Warning: The following contains spoilers for Season 1 of Squid Game.
If player 067, Kang Sae-byeok, is Squid Game’s tragic hero, the character poised to finish the game and for maybe the most noble cause—liberating her brother from the orphanage, giving him a better life—only to fall at the last moment, then player 212, Han Mi-Nyeo (played spectacularly by Kim Joo-Ryoung) might be something of the show’s noble villain: we root for her only at the end, during a moment of sublime redemption.
Unlike Kang, Han’s backstory is almost entirely unknown. In the second episode, we learn during her plea to the guards that she has a newborn child who she hasn’t yet registered; she says she still needs to name the baby. But even this admission is dubious. When the players return to the game after being released, one remarks how the mother (Han) has also come back. He wonders sarcastically if she had the chance to name the child.
Han is positioned as the master manipulator among the players. At times, it’s difficult to know whether her strategies are calculated or desperate, which is why Han seems to be one of the more divisive characters on the series—Twitter either hates her or loves her.
She's annoying. She's a badass. She ruins the series. She makes the series.
One thing is clear, though: player 212, Han Mi-Nyeo, has the most spectacular death.
What is the significance of player 212?
Aside from shear survival, much of Han’s character motivation involves player 101, Jang Deok-su, the gangster. Both characters are portrayed as extreme egoists, playing the game uncooperatively for survival and self gain. These characters are set against others like Seong Gi-hun (No. 0456) and then later Kang, who form teams and attempt to collaborate so that multiple players can win.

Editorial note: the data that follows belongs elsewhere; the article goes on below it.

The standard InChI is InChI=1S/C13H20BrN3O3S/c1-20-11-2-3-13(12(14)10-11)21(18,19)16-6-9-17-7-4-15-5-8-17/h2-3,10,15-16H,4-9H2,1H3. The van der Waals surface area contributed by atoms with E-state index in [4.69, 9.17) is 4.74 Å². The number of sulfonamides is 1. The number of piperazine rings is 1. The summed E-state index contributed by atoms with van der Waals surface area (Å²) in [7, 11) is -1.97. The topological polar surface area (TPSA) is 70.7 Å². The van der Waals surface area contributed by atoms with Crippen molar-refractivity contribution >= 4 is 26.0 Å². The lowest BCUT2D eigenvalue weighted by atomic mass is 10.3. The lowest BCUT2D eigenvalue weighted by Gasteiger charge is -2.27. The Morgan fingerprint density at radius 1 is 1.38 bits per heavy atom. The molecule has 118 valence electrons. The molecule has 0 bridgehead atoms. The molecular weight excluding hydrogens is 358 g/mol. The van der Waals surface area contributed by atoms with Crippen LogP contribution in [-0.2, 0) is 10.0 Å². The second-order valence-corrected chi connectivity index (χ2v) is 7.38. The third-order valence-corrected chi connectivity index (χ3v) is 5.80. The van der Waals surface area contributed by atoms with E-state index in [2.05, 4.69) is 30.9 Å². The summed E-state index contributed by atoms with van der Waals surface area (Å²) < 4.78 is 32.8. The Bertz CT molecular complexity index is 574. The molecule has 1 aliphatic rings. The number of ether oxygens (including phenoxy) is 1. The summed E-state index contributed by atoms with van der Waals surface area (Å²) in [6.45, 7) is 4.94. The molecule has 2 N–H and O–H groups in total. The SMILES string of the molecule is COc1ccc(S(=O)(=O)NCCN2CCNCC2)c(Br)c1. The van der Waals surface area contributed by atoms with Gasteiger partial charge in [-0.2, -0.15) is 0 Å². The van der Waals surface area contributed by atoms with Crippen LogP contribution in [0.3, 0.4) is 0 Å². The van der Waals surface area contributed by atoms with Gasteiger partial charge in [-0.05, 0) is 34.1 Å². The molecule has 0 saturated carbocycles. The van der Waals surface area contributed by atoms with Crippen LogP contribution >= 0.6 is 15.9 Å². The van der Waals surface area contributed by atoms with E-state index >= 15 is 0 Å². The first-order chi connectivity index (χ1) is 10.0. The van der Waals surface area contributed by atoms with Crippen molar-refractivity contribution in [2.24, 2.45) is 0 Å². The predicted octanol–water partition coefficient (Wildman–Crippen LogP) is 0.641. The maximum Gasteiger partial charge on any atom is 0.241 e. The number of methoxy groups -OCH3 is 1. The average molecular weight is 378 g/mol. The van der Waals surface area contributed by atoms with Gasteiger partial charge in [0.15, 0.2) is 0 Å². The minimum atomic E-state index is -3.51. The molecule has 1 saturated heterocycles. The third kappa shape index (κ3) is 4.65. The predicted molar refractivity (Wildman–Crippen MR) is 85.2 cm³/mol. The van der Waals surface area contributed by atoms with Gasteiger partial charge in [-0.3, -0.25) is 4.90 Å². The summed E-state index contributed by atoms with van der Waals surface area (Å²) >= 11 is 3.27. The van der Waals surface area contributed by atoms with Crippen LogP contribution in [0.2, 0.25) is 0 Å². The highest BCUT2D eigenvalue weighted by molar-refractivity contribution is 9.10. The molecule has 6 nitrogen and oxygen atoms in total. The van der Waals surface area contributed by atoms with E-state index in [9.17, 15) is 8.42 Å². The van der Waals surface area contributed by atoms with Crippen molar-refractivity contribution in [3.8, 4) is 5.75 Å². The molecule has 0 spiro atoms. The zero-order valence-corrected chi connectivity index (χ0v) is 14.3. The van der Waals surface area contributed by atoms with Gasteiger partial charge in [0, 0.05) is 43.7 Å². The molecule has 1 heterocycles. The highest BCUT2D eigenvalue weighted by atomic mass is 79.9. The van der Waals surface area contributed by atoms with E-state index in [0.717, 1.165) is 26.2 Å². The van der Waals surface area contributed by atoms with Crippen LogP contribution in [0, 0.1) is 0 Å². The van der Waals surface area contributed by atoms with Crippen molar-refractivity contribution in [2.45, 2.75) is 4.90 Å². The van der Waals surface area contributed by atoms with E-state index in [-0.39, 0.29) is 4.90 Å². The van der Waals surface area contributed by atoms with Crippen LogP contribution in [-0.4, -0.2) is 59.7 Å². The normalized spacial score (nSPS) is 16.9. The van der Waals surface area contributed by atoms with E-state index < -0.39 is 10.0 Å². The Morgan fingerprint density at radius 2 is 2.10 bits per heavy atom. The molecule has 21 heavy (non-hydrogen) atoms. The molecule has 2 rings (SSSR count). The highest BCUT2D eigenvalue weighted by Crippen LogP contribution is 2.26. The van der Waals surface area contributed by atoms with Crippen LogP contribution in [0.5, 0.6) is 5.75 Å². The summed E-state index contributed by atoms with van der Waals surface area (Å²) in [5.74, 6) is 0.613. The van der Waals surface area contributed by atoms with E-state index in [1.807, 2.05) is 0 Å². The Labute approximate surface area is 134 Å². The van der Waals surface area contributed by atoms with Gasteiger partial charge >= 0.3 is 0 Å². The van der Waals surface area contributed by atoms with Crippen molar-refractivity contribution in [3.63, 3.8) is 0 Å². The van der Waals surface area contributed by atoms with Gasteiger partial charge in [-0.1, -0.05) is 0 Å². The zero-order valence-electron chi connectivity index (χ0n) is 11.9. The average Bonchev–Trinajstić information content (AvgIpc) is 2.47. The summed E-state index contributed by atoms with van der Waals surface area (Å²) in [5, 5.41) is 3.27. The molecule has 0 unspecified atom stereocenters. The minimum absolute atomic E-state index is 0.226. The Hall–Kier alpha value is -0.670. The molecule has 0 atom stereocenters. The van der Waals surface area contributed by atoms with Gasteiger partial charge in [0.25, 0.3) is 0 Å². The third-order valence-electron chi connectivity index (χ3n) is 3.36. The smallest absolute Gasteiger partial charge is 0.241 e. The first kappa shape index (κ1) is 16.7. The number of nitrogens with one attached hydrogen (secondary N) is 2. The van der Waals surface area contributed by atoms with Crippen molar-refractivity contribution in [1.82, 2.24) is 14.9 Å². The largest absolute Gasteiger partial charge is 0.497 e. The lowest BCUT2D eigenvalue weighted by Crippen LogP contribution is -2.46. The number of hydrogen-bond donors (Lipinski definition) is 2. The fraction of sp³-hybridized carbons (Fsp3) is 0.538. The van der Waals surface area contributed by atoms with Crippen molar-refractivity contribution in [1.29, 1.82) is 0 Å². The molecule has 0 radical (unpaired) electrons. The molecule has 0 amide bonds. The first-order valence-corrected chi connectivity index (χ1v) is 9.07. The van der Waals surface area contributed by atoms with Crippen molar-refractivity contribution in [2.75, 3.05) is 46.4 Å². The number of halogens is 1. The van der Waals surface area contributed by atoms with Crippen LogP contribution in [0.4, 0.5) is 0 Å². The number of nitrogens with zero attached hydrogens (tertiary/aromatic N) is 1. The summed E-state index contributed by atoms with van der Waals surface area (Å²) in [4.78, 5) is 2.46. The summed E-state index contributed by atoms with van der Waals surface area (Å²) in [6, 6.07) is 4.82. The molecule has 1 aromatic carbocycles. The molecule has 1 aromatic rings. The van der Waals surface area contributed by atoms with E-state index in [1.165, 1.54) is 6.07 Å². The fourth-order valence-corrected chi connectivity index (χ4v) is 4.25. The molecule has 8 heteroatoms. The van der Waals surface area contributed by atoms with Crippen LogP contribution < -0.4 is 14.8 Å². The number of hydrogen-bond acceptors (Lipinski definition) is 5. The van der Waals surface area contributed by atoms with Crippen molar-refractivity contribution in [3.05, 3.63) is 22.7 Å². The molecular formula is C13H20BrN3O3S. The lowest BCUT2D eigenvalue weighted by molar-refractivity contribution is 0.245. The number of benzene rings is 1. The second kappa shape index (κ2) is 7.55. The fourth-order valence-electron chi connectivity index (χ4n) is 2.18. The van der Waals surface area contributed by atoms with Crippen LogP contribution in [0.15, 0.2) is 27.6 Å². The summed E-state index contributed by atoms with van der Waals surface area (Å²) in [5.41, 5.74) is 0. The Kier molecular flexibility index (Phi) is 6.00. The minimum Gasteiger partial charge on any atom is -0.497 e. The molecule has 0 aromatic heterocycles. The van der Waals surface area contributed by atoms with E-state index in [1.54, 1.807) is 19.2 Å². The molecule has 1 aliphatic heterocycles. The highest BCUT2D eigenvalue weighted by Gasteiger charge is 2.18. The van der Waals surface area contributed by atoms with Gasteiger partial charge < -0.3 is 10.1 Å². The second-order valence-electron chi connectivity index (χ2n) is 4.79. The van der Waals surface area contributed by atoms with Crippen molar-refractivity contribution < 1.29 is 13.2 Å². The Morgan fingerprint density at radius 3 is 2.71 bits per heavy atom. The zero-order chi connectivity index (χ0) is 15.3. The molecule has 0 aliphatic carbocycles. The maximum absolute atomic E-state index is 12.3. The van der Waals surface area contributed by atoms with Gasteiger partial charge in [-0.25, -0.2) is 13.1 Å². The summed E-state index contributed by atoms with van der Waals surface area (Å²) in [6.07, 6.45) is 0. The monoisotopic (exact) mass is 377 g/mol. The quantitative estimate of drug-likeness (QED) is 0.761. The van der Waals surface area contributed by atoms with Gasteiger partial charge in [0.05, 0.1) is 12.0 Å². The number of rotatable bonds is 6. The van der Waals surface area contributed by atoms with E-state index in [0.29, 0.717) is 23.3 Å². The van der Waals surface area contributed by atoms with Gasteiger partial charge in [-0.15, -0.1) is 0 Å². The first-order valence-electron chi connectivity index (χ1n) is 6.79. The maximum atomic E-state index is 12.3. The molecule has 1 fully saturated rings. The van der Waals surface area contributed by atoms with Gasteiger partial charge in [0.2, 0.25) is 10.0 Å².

These two approaches represent both conflicting strategies to the games as well as each character’s internal struggle. By the end, Kang begins playing cooperatively and Cho Sang-woo, No. 0218, begins playing selfishly—strategic turns which also represent character changes.
Han’s redemptive moment is more vindictive than selfless, but it, nonetheless, embodies a character change. Throughout the game, her fear of Jang was equal to her fear of death. When crossing the bridge behind Jang she decides to finally take him down once and for all, killing both of them rather than letting Jang bully her and live. Her act exposes Jang’s cowardice and shows Han to have been the more principled player—even if her principles are reduced to mere revenge. According to her own rules, at least, she won. She conquered Jang. She conquered death.
Her death also reinforces the larger moral argument of the series, which is the latent cruelty—and ultimate failure—of egoism, the position that one ought to act only for self gain. Every player who employs this strategy loses in Squid Game. Han and Jang are the biggest proponents of this zero sum position. When both forces finally meet, the outcome is irony: they both die.
What happens to player 212?
She’s almost certainly dead. Although, we don’t see her hit the ground, we can assume that she’s not returning for future games.
Still, there’s always the chance we see her in future seasons.
Squid Game is on path to become Netflix’s biggest international hit of all time—and one of the top series of all time, period. The battle-royale style thriller from South Korea has turned bloody entertainment into an actual floating piggy bank filling up with real won. Hopefully, that success means future seasons and money in the pockets of the creators who made it all happen.
If the series goes on to future seasons, we may learn more about the deceased players; seasons which take place in the past—focusing on the games of previous years—may reintroduce players we know. This would likely be more Easter-egg-y than narratively involved.
We’ve probably seen the last of player 212.
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